American colonists argued. The Americans claimed they were not represented in Parliament, but the British government retorted that they had "virtual representation", a concept the Americans rejected; this issue, only debated following the Sugar Act, became a major point of contention after Parliament's passage of the Stamp Act 1765. The Stamp Act proved to be wildly unpopular in the colonies, contributing to its repeal the following year, along with the failure to raise substantial revenue. Implicit in the Stamp Act dispute was an issue more fundamental than taxation and representation: the question of the extent of Parliament's authority in the colonies. Parliament provided its answer to this question when it repealed the Stamp Act in 1766 by passing the Declaratory Act, which proclaimed that Parliament could legislate for the colonies "in all cases whatsoever"; this was the first of the five acts, passed on June 5, 1767. It forbade the New York Assembly and the governor of New York from passing any new bills until they agreed to comply with the Quartering Act 1765, which required them to pay for and provide housing and supplies for British troops in the colony.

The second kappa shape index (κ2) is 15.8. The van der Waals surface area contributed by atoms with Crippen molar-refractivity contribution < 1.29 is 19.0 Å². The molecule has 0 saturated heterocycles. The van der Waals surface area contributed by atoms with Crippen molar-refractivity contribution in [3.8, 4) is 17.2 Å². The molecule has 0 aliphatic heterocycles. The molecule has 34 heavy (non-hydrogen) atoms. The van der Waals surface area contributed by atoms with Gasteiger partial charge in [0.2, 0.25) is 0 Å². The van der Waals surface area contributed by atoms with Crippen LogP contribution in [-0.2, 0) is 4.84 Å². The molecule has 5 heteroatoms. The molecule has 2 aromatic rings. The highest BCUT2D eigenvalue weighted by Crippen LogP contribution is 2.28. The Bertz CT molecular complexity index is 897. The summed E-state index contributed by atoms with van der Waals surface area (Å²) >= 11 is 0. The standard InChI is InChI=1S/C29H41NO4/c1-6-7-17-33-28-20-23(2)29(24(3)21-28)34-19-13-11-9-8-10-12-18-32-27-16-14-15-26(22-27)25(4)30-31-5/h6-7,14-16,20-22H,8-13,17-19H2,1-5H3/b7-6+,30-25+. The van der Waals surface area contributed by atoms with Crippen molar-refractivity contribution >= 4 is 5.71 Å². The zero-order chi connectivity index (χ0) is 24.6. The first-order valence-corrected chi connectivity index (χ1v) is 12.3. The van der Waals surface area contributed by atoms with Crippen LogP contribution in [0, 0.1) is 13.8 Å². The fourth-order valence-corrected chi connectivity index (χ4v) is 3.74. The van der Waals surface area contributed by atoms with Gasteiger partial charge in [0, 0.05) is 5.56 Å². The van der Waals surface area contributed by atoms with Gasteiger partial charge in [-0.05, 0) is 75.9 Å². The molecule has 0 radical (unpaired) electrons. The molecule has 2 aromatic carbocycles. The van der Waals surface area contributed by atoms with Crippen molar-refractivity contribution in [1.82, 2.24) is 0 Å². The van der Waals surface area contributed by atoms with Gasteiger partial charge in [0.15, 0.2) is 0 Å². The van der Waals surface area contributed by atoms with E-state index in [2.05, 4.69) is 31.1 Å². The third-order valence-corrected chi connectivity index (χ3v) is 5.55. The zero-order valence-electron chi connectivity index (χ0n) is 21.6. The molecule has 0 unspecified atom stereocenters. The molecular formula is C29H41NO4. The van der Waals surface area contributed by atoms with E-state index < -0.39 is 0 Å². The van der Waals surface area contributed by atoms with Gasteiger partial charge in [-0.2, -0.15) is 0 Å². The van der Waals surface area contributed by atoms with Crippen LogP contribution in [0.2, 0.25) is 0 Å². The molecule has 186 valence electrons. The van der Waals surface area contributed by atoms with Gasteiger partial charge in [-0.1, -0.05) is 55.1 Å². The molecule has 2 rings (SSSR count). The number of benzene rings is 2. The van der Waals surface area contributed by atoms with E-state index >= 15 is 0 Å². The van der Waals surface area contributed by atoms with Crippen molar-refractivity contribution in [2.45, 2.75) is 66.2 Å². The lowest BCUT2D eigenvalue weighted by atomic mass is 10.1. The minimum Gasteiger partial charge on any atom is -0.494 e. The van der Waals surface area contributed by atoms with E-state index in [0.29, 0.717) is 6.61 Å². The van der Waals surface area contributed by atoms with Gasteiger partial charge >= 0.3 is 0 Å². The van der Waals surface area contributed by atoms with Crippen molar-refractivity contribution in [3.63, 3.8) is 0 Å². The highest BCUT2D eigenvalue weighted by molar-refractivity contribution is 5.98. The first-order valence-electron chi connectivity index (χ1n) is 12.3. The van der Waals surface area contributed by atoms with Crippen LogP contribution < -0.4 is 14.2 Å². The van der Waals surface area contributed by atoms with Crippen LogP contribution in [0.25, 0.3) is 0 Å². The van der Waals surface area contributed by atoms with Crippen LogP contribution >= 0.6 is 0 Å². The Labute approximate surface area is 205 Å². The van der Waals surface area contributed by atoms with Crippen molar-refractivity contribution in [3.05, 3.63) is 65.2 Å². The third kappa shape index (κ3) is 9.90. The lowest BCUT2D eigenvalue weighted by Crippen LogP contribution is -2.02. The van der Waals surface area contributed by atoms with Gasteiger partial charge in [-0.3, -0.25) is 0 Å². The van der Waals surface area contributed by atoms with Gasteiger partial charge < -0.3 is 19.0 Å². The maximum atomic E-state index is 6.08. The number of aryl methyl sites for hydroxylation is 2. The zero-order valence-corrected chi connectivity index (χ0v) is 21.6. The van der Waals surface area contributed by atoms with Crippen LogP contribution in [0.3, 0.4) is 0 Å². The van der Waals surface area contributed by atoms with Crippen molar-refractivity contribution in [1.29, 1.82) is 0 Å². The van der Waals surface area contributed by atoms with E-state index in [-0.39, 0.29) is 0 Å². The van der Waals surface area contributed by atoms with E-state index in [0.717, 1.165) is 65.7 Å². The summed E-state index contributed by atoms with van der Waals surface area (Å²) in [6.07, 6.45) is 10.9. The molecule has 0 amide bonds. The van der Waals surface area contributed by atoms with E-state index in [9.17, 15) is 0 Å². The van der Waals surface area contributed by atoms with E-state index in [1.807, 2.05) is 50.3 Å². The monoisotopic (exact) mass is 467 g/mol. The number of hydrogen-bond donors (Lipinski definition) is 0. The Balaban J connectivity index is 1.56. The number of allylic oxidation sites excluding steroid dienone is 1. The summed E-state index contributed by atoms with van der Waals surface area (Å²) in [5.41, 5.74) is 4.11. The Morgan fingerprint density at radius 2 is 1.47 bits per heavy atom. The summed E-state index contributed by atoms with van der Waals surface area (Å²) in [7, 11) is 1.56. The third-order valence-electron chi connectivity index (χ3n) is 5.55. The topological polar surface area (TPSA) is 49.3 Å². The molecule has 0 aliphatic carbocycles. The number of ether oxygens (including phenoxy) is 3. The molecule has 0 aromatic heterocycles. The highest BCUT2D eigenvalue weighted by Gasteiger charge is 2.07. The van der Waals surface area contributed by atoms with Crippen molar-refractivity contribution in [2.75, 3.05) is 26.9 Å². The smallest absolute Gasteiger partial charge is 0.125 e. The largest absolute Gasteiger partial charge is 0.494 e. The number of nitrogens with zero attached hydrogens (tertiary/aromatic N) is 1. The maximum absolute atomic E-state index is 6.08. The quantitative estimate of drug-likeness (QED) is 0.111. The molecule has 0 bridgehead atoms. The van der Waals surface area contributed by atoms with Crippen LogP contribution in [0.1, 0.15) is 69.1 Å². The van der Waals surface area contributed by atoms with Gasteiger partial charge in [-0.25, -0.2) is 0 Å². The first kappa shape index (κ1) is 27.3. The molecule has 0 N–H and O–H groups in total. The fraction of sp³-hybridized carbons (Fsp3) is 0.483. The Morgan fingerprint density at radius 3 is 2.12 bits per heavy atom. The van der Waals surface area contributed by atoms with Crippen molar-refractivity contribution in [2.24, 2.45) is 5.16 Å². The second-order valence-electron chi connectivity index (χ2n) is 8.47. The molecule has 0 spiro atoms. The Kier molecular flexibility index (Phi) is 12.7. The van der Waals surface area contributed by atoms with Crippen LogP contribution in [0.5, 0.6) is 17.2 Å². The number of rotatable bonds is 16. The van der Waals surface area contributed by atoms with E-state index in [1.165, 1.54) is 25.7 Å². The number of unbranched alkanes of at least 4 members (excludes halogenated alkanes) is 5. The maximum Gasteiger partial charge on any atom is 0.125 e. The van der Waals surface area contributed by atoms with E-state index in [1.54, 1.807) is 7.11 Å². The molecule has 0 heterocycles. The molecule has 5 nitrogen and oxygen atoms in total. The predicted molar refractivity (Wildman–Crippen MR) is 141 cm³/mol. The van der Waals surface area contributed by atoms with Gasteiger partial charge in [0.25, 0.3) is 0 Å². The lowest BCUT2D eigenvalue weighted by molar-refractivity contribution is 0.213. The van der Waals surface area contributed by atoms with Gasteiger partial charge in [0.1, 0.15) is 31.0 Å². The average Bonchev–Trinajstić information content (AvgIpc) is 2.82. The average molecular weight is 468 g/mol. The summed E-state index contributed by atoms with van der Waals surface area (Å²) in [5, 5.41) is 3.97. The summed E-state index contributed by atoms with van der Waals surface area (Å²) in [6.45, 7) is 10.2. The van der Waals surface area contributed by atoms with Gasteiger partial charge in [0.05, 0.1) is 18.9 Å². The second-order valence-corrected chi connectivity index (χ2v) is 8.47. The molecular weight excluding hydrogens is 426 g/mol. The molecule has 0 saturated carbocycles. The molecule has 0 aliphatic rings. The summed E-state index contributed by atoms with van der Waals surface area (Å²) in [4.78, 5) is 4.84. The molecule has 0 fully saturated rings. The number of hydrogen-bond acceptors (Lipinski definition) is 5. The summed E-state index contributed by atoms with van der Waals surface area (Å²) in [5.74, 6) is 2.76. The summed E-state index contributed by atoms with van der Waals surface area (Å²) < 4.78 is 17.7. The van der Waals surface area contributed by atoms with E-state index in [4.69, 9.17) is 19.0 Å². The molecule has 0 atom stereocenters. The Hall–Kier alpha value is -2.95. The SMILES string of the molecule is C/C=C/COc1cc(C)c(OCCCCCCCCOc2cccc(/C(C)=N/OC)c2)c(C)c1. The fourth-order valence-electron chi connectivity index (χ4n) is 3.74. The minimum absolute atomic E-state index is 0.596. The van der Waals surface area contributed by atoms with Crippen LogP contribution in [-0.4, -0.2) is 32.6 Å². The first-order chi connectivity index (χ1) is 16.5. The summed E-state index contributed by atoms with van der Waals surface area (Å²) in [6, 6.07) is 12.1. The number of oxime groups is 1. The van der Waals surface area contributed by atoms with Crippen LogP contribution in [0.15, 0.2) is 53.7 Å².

New York resisted the Quartering Act because it amounted to taxation without representation, since they had no representatives in Parliament. Further, New York and the other colonies did not believe British soldiers were any longer necessary in the colonies, since the French and Indian War had come to an end. However, New York reluctantly agreed to pay for at least some of the soldiers' needs as they understood they were going to be punished by Parliament unless they acted; the New York Restraining Act was never implemented. This was the second of the five acts, passed on June 26, 1767, it placed taxes on glass, painters' colors, paper. It gave customs officials broad authority to enforce the taxes and punish smugglers through the use of "writs of assistance", general warrants that could be used to search private property for smuggled goods. There was an angry response from colonists, who deemed the taxes a threat to their rights as British subjects; the use of writs of assistance was controversial, since the right to be secure in one's private property was an established right in Britain.